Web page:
Linda Maye Adams

Learning from Mistakes and Progress

When I was in the army, the battalion commander required that we brief him on the “ups and downs” of our training.  We had to come up with three good things about training, as well as three bad things.  Two problems immediately materialized:

1. They required three ups and three downs.  We couldn’t just leave the downs blank or have only one.

2. If we recorded any downs where we made a mistake–i.e., “instructor was not prepared”–well, the briefer was lucky to return with their backside in tatters.  The battalion commander would demand accountability, wanting to know why this happened, and who was responsible.

We ended up using the weather as a down a lot.  It was supposed to be a lessons learned, but the only thing the battalion commander’s reaction taught us was to not tell the truth.

I’ve been reading a book called Innovate the Pixar Way, and the author talks about how Pixar encourages discussion over mistakes, and also over successes.  The book suggested companies come up with five things they’d do differently on a project, and five things they’d do again.  I thought this was a great idea for book projects.  These are from my urban fantasy, which I’ve learned a tremendous amount from writing.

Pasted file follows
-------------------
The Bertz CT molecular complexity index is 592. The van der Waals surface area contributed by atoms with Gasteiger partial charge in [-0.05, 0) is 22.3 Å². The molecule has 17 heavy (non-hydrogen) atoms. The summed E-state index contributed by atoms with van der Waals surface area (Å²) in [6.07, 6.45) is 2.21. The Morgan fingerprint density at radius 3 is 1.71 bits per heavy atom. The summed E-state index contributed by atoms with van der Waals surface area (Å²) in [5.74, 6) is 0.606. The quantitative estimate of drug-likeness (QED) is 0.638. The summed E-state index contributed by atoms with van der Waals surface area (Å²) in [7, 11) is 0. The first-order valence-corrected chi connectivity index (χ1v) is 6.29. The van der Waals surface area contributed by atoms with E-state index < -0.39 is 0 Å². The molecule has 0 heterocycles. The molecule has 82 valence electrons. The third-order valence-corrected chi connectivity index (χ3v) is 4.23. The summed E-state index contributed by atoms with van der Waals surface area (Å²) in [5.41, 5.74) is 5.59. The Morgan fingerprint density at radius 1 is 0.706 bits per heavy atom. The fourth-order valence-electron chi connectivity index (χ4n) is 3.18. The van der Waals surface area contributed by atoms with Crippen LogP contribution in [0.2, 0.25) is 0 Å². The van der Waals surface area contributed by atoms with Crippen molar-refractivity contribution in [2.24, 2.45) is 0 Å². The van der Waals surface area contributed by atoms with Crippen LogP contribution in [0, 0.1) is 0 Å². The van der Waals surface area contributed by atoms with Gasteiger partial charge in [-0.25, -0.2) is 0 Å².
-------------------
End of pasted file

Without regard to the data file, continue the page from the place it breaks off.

Five Things I Would Do Differently:

1. Keep all materials in one notebook.   When I started the book, I was looking for a better system for the research materials.  I happened to pick up David Fryxell’s book, Write Faster, Write Better, and he described a method of organizing materials–one folder per chapter.  I could easily find the materials during the first draft.  Then came the revision.  I shuffled chapters.  A lot.  The context for the research materials was completely lost.

2. Don’t letting running too short be my primary focus.  I was really frustrated with running short, so I decided to break the chapters in half to get an artificial increase.  I had a lot of chapters that were 5-6 pages, and even some with 3 pages.   When I did the synopsis, it was painfully obvious that there were structural issues because of this, and I had to put the chapters back together.

3. Identify all the beginnings of subplots.  Since I tend to forget they exist, I’m probably going to have to wade through the first draft and find all the hints of them.  Not quite sure how I will approach that one yet, but it’s on my list.

4. Do a broad outline somewhere during the second draft to see a high level story view.  I can’t outline during the first draft stage where I need to be really messy, but during the revisions, I need something to help me get a better handle on the overall story so I don’t have as much revision.

5.  Stick with one file for the entire novel.  When I started writing it, I used individual files for each chapter.  Frankly, it made work harder for me.  My chapters shifted in revision, and it was hard figuring out what was what.  Then if I deleted or combined a chapter, I’d have to go through each file and change the name.  Way too much work.